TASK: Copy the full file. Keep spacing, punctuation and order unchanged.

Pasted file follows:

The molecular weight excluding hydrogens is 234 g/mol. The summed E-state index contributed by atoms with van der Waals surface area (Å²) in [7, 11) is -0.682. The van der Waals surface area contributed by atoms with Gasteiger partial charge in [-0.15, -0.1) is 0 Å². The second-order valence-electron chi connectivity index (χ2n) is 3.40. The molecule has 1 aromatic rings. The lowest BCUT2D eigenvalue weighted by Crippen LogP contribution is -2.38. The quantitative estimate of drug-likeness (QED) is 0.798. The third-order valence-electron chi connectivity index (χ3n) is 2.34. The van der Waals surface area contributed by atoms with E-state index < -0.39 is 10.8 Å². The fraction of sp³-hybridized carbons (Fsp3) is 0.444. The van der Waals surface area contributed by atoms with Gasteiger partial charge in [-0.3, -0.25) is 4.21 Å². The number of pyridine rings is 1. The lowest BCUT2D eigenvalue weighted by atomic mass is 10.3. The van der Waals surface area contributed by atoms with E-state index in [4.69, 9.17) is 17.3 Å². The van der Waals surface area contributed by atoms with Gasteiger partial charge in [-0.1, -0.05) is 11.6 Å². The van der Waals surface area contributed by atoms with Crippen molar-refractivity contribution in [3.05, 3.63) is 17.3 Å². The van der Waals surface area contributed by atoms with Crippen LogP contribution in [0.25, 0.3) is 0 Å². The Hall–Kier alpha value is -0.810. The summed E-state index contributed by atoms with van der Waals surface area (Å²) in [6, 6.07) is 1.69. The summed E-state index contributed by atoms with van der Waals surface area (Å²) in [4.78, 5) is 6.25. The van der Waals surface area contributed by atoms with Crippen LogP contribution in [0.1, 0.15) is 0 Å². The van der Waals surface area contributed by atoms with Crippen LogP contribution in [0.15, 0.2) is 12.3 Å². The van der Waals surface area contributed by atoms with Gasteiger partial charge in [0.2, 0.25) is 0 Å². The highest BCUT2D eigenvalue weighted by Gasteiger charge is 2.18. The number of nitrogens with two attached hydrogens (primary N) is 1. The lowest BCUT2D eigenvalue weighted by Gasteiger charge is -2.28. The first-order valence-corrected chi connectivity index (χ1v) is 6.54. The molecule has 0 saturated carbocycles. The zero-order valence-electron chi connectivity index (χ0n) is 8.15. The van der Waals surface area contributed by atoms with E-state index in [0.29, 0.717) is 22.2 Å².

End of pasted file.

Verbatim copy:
The molecular weight excluding hydrogens is 234 g/mol. The summed E-state index contributed by atoms with van der Waals surface area (Å²) in [7, 11) is -0.682. The van der Waals surface area contributed by atoms with Gasteiger partial charge in [-0.15, -0.1) is 0 Å². The second-order valence-electron chi connectivity index (χ2n) is 3.40. The molecule has 1 aromatic rings. The lowest BCUT2D eigenvalue weighted by Crippen LogP contribution is -2.38. The quantitative estimate of drug-likeness (QED) is 0.798. The third-order valence-electron chi connectivity index (χ3n) is 2.34. The van der Waals surface area contributed by atoms with E-state index < -0.39 is 10.8 Å². The fraction of sp³-hybridized carbons (Fsp3) is 0.444. The van der Waals surface area contributed by atoms with Gasteiger partial charge in [-0.3, -0.25) is 4.21 Å². The number of pyridine rings is 1. The lowest BCUT2D eigenvalue weighted by atomic mass is 10.3. The van der Waals surface area contributed by atoms with E-state index in [4.69, 9.17) is 17.3 Å². The van der Waals surface area contributed by atoms with Gasteiger partial charge in [-0.1, -0.05) is 11.6 Å². The van der Waals surface area contributed by atoms with Crippen molar-refractivity contribution in [3.05, 3.63) is 17.3 Å². The van der Waals surface area contributed by atoms with Crippen LogP contribution in [0.25, 0.3) is 0 Å². The Hall–Kier alpha value is -0.810. The summed E-state index contributed by atoms with van der Waals surface area (Å²) in [6, 6.07) is 1.69. The summed E-state index contributed by atoms with van der Waals surface area (Å²) in [4.78, 5) is 6.25. The van der Waals surface area contributed by atoms with Crippen LogP contribution in [0.1, 0.15) is 0 Å². The van der Waals surface area contributed by atoms with Crippen LogP contribution in [0.15, 0.2) is 12.3 Å². The van der Waals surface area contributed by atoms with Gasteiger partial charge in [0.2, 0.25) is 0 Å². The highest BCUT2D eigenvalue weighted by Gasteiger charge is 2.18. The number of nitrogens with two attached hydrogens (primary N) is 1. The lowest BCUT2D eigenvalue weighted by Gasteiger charge is -2.28. The first-order valence-corrected chi connectivity index (χ1v) is 6.54. The molecule has 0 saturated carbocycles. The zero-order valence-electron chi connectivity index (χ0n) is 8.15. The van der Waals surface area contributed by atoms with E-state index in [0.29, 0.717) is 22.2 Å².